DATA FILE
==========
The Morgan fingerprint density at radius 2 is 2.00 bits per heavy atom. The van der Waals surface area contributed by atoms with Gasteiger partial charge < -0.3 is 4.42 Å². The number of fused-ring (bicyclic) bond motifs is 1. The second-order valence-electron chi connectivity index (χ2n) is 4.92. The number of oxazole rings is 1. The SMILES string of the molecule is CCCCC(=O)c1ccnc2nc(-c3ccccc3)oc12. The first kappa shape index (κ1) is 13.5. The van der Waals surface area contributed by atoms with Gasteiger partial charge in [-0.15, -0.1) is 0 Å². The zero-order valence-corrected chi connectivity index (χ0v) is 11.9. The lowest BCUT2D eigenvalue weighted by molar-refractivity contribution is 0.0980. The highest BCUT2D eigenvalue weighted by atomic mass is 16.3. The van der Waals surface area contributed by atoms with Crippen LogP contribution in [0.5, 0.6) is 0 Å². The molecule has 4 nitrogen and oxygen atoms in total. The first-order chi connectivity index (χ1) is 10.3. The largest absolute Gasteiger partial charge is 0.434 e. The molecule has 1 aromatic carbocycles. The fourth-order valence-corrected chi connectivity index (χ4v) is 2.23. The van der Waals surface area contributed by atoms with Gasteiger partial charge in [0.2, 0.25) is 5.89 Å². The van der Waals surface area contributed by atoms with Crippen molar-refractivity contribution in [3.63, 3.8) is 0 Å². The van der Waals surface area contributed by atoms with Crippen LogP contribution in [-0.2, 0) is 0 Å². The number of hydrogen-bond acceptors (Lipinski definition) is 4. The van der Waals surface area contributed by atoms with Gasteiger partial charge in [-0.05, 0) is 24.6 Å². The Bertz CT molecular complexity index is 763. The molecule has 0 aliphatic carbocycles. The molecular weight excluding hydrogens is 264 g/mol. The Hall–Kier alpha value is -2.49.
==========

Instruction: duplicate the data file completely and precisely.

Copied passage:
The Morgan fingerprint density at radius 2 is 2.00 bits per heavy atom. The van der Waals surface area contributed by atoms with Gasteiger partial charge < -0.3 is 4.42 Å². The number of fused-ring (bicyclic) bond motifs is 1. The second-order valence-electron chi connectivity index (χ2n) is 4.92. The number of oxazole rings is 1. The SMILES string of the molecule is CCCCC(=O)c1ccnc2nc(-c3ccccc3)oc12. The first kappa shape index (κ1) is 13.5. The van der Waals surface area contributed by atoms with Gasteiger partial charge in [-0.15, -0.1) is 0 Å². The zero-order valence-corrected chi connectivity index (χ0v) is 11.9. The lowest BCUT2D eigenvalue weighted by molar-refractivity contribution is 0.0980. The highest BCUT2D eigenvalue weighted by atomic mass is 16.3. The van der Waals surface area contributed by atoms with Crippen LogP contribution in [0.5, 0.6) is 0 Å². The molecule has 4 nitrogen and oxygen atoms in total. The first-order chi connectivity index (χ1) is 10.3. The largest absolute Gasteiger partial charge is 0.434 e. The molecule has 1 aromatic carbocycles. The fourth-order valence-corrected chi connectivity index (χ4v) is 2.23. The van der Waals surface area contributed by atoms with Gasteiger partial charge in [0.2, 0.25) is 5.89 Å². The van der Waals surface area contributed by atoms with Crippen molar-refractivity contribution in [3.63, 3.8) is 0 Å². The van der Waals surface area contributed by atoms with Crippen LogP contribution in [-0.2, 0) is 0 Å². The number of hydrogen-bond acceptors (Lipinski definition) is 4. The van der Waals surface area contributed by atoms with Gasteiger partial charge in [-0.05, 0) is 24.6 Å². The Bertz CT molecular complexity index is 763. The molecule has 0 aliphatic carbocycles. The molecular weight excluding hydrogens is 264 g/mol. The Hall–Kier alpha value is -2.49.